September October, 2004
 

 

 

 

Workers’ Comp Premium Rate Directly Tied to Injuries/Claims

By Robert T. Nelson, Labor and Industries Public Affairs

Last year, as the Department of Labor and Industries (L&I) prepared to hold rate hearings around the state, we put together some examples of the different premium rates employers and workers paid within various industries and risk classes. One of the examples was in the residential wood-framing industry, and the disparity was stark. Within that trade, contractors paid as little as 85 cents an hour and as much as $5.25. As you can imagine, employers paying the lesser amount tended to view the cost of industrial insurance differently than those paying at the upper end.

The same disparity exists in the logging industry. This year, companies reporting in Risk Class 5001 are paying between $4.19 and $16.58 an hour for workers’ compensation insurance. The higher of those two rates works out to be over $33,000 a year in premiums for each full-time worker the company employs.

That’s four times what the company with the low rate pays. Employers aren’t the only ones who suffer from the higher rate. Washington is the only state in the nation where workers pay into the industrial insurance system, so about a quarter of the premium can be passed on to them. At the company with the lowest rate, workers contribute 66 cents an hour to their insurance coverage. Workers at the company paying the highest rate pay $2.57 an hour.

There’s no denying the dangers of working in the logging industry. It was one of the original industries insured when Washington’s workers’ compensation system was established in 1911, and logging remains hazardous work. Injuries often are life altering, permanent and expensive to treat, which is why the Logging Operations risk class has the highest rates in our system.

But, as is illustrated above, that expense is borne most heavily by companies with poor safety records and multiple expensive injury claims that involve wage-replacement benefits, retraining and pensions when a logger is injured so severely he or she will never work again. Such injuries can be prevented, providing the employer understands the connection between safety and the cost of industrial insurance and takes appropriate precautions.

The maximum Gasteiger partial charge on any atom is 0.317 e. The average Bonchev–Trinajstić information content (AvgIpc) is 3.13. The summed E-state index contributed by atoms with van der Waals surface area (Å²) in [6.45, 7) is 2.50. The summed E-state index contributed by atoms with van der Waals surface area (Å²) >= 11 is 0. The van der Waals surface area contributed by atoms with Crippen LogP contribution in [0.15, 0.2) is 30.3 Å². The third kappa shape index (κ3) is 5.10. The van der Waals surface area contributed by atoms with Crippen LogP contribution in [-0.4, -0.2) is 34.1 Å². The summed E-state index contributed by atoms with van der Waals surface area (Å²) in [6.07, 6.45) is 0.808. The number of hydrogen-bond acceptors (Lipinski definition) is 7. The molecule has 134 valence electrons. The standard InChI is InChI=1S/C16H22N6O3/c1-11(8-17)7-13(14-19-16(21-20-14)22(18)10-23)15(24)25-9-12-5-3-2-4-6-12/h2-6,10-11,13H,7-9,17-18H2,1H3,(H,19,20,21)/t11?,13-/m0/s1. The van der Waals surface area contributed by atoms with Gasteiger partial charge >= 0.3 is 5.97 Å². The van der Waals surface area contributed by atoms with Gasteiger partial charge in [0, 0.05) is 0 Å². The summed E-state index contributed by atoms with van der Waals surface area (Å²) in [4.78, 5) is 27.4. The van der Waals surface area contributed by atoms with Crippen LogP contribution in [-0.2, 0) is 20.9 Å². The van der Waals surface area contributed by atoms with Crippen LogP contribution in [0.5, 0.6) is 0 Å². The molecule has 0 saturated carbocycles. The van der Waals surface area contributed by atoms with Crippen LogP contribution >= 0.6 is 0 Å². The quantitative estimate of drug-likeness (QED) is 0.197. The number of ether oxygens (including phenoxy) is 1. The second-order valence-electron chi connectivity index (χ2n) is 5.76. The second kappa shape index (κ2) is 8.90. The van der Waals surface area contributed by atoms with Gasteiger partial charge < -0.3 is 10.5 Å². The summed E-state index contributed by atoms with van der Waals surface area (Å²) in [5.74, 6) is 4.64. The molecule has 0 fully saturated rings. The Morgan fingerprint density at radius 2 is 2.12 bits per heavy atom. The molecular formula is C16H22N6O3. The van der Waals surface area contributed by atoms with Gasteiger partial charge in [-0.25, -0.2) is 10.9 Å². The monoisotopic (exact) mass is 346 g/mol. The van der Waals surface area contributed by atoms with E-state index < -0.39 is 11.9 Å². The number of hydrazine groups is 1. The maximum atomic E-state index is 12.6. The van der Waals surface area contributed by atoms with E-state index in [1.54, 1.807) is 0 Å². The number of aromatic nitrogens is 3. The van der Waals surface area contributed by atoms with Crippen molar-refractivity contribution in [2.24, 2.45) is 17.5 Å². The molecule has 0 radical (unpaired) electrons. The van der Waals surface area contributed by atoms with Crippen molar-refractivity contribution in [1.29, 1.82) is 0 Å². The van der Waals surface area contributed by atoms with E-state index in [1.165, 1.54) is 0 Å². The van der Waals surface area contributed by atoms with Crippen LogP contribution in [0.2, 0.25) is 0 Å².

For example, a claim stays on an employer’s record for about three years. No matter how serious or costly the injury, a claim only impacts an employer’s premiums for that period of time. Emphasize safety and reduce injuries, and a bad experience factor can turn around rather quickly. A few years ago, one of L&I’s safety consultants was at a logging site and noticed several workers not wearing eye protection. The consultant asked the foreman why safety glasses weren’t being worn and the supervisor replied that it was hard to get workers to wear them because they fogged up and were uncomfortable. "What would you do if that worker stole one of your chain saws?" asked the L&I consultant. "I’d fire him," came the reply. "Well, if that worker loses an eye, it’s going to cost you a whole lot more than a chain saw," responded the consultant.

By the way, the Permanent Partial Disability award for a lost eye is $37,087.18. And that amount doesn’t include the medical and time-loss benefits that would have been paid during the worker’s recovery. There was a time, not too long ago, when the timber industry averaged 300 to 500 eye injuries a year. That number declined with the advent of safety glasses that don’t fog up.

Fatalities, too, have gone down as the industry has gone through the cycle of logging second-growth trees on flatter ground. The most common injury in logging is "Struck bys," as in workers being struck by trees, limbs, snags, equipment, machinery and whatever else happens to be tumbling by. Two years ago, Region 4 in Southwest Washington, where most of the state’s logging occurs, began a safety consultation program with landowners and contractors.

The program focuses on avoiding "Struck bys." Since the program began, the number of "Struck bys" has dropped by 81 percent, and that decline in injuries has resulted in lower insurance premiums for the companies that focused on safety. The consultations are free and confidential. Hazards found will not be cited as long as the employer agrees to correct them. If your company hasn’t had a safety consultation, you can request one by calling Marcia Holt at (360) 902-5472 or go online at: http://www.lni.wa.gov/Safety/Topics/AtoZ/Logging/default.asp  Logging is an ever-changing environment. Stuff is moving all the time. Oftentimes, a logger is working on a steep slope, and that is especially hazardous when the logger is inexperienced. And the dangers will increase as the industry completes its logging of second-growth timber on relatively flat land and moves to higher ground.

The cycle of logging continues as trees mature and are cut. But the cycle of devastating, life-altering injuries doesn’t have to go on. Please do yourself and your workers a favor and take advantage of the expert safety consultations L&I has to offer. Your workers and their families, and your company’s bottom line, will benefit.

TW

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This page was last updated on Saturday, November 20, 2004